Why the Beige Album?
Like most projects, if you think about it too much, you'll probably never do it. I can't say this was some sort of "bucket list" objective - this project took longer than almost anything I've ever worked on and one of the few that didn't involve original compositions. But it's one of my favorite things I've ever done, and I hope that it honors the original work. In a way, this is my review of the White Album. Talk is cheap. Fortunately, so is recording time.
It started innocently enough. Christmas week of 2018, my pal Joe Malone who I record with emailed me a request to record Back in the USSR during our next Chaos session at the Den in West Paterson, NJ. It was odd - we were old high school friends that usually got together a couple times a year, made up a bunch of stuff on the spot and tried to leave the session with a finished tune. Now we're doing a cover? Joe's additional parameter - it should sound nothing like the original.
I was going to ignore the request, but then I almost immediately thought of a version that could work - a slowed down jazz/blues version. I recorded it quickly and sent it along - Joe liked it immediately and he scheduled time in January 2019 to record it. (Which we never actually did, but that's another story). Within the next five days or so, I recorded Ob-La-Di, Wild Honey Pie, Dear Prudence and Glass Onion. Joe, one of the most encouraging people I knew gave me a lot of positive feedback, and at this point, I was committed to doing the whole thing. By late March, I had recorded about 20 of the album songs, included a rap part that Joe did for Monkey.
And then full stop.
With work at a fever pitch and life being intense, there wasn't time. And with my daughter commandeering the Macbook, access to recording was a bit limited. And finally, I was starting to have some trouble coming up with inspired arrangements. Songs like Martha My Dear, Honey Pie and Long Long Long were not coming to me as quickly, and forcing the issue didn't work.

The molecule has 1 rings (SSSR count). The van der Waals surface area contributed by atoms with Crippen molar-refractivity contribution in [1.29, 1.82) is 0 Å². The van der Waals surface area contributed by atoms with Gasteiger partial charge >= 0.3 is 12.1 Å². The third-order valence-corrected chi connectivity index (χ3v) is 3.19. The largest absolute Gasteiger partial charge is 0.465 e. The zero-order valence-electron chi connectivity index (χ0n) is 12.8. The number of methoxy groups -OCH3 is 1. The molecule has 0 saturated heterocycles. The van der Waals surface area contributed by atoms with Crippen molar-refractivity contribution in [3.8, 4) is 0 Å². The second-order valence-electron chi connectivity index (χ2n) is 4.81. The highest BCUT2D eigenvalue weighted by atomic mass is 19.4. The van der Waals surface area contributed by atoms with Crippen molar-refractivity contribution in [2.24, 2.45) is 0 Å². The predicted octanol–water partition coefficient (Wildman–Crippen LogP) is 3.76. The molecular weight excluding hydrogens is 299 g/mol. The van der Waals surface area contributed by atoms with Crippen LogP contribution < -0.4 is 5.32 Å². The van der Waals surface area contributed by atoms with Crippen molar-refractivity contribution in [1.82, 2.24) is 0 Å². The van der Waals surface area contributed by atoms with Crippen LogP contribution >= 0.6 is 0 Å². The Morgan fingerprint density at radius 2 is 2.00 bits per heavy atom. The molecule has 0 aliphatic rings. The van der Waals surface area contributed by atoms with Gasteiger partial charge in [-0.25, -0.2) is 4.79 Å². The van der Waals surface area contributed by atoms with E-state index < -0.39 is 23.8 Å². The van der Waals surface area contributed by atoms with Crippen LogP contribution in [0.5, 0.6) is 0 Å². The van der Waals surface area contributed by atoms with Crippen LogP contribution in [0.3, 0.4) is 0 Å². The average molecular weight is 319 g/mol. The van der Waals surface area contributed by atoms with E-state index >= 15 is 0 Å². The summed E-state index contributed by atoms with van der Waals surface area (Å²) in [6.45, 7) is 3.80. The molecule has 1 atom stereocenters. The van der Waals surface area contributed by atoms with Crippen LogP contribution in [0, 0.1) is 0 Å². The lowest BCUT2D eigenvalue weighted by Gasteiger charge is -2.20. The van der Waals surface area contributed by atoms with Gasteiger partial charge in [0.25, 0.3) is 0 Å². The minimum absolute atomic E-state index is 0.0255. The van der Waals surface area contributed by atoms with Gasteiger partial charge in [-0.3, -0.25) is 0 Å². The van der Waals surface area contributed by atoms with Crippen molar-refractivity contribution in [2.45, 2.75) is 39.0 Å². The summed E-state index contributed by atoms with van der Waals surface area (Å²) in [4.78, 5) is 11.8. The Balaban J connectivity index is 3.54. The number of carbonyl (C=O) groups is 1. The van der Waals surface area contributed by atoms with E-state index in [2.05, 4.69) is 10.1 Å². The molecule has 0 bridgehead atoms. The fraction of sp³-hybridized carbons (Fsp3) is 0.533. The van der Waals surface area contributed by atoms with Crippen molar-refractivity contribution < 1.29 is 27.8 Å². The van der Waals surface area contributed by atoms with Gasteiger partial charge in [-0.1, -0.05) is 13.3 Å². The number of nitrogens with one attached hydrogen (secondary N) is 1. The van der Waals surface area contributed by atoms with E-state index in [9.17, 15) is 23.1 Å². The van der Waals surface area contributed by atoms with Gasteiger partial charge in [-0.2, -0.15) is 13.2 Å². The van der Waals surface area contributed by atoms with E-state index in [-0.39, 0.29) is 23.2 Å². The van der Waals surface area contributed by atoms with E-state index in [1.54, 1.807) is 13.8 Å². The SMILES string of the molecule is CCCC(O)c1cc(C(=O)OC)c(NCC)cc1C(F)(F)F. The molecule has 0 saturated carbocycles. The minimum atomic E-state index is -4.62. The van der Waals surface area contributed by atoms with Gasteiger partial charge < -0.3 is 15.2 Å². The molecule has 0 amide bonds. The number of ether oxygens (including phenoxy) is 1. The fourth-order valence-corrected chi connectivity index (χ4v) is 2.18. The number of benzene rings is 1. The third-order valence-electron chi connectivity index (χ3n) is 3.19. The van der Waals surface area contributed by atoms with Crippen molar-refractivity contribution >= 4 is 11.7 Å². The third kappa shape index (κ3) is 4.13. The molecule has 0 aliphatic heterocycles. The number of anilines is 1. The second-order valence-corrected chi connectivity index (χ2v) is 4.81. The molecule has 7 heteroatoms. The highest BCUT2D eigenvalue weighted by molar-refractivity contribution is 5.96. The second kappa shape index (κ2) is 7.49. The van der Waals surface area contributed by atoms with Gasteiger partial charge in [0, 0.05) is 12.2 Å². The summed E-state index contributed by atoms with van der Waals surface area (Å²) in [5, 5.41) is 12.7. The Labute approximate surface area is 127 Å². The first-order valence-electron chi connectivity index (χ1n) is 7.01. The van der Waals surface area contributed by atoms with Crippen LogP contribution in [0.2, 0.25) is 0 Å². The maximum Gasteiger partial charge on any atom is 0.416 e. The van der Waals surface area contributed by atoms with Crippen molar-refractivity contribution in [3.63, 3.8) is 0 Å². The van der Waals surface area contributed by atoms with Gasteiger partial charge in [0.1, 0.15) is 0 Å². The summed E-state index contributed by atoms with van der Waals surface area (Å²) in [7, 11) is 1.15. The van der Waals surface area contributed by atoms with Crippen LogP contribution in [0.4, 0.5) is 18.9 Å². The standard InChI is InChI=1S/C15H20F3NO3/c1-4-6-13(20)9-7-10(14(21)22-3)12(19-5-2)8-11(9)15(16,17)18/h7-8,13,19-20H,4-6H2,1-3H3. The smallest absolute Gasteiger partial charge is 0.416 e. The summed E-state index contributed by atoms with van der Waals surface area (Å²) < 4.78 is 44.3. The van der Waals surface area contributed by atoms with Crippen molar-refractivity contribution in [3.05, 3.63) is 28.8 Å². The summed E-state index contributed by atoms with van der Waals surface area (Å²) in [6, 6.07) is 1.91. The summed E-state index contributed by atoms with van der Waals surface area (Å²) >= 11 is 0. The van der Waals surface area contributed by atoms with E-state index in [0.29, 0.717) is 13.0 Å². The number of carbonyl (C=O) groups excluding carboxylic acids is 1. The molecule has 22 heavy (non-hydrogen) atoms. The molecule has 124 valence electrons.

Enter John Zincani. Over the summer of 2019, I had gotten together with him to finish some old NIC recording. NIC was a band we had formed in 1991, played a gig and then dissolved immediately after. In 2010 we all got back together and John produced and played on a number of songs. John had also produced one of my songs a while back for a benefit album I was putting together. He is an excellent producer not only from a technical side, but is very good at coaxing performances out of people. By chance I happened to mention the recordings which by now I was calling the Beige Album. As a Beatle fanatic like myself, he knew exactly what I was up to. I played a few of the recordings for him and he showed a lot of interest in helping out. He soon became a principal architect for what this album eventually became.
Between April and September of 2019, not much had happened. I will still stuck for some of the songs, but I started sending John some of the tunes I had recorded. John is an excellent musician, but a fanatical recordist, and he worked his magic cleaning up a lot of the tracks, eq'ing and fixing my vocals to keep them in tune and adding guitars and basses where needed. While he was bringing the songs to a very high level, I had time to finish some of the other songs. I brought in my daughter Kyra to sing Honey Pie as my original lead vocal was unlistenable. Kyra not only brought her amazing singing voice to the tune, but also wrote the melody. It's one of my favorites. Over the course of the next few months, I recorded the remainder tracks and reworked some of the original versiions.
Enter the Pandemic.
You would think this would be a great time to bunker in and finish. This was not the case, as being an essential worker takes a lot of time out of your day. Between March and December, I would record when I could, and John kept on working his magic. I actually recorded a new version of Back in the USSR at his place and we got it done in one sitting, he adding his bass and drums later. Finally, by late January, 2021, all original tracks were completed and John completed mixing in mid February.
So....here we are. And yet, I still haven't answered the question - why the Beige Album? Well, a couple of reasons, which didn't all hit me at the same time. The White Album me not only as a musician and songwriter, but as a creative person. The four of them went into a studio knowing they could create any way they wanted. They walked in with a bunch of songs and recorded them as they saw fit. It was gratifying to know I could do the same thing - walk into my little studio with all these great songs and record them any way I saw fit. And most of all...
It was so much fun. You really get to realize how great these songs are when you're working on them.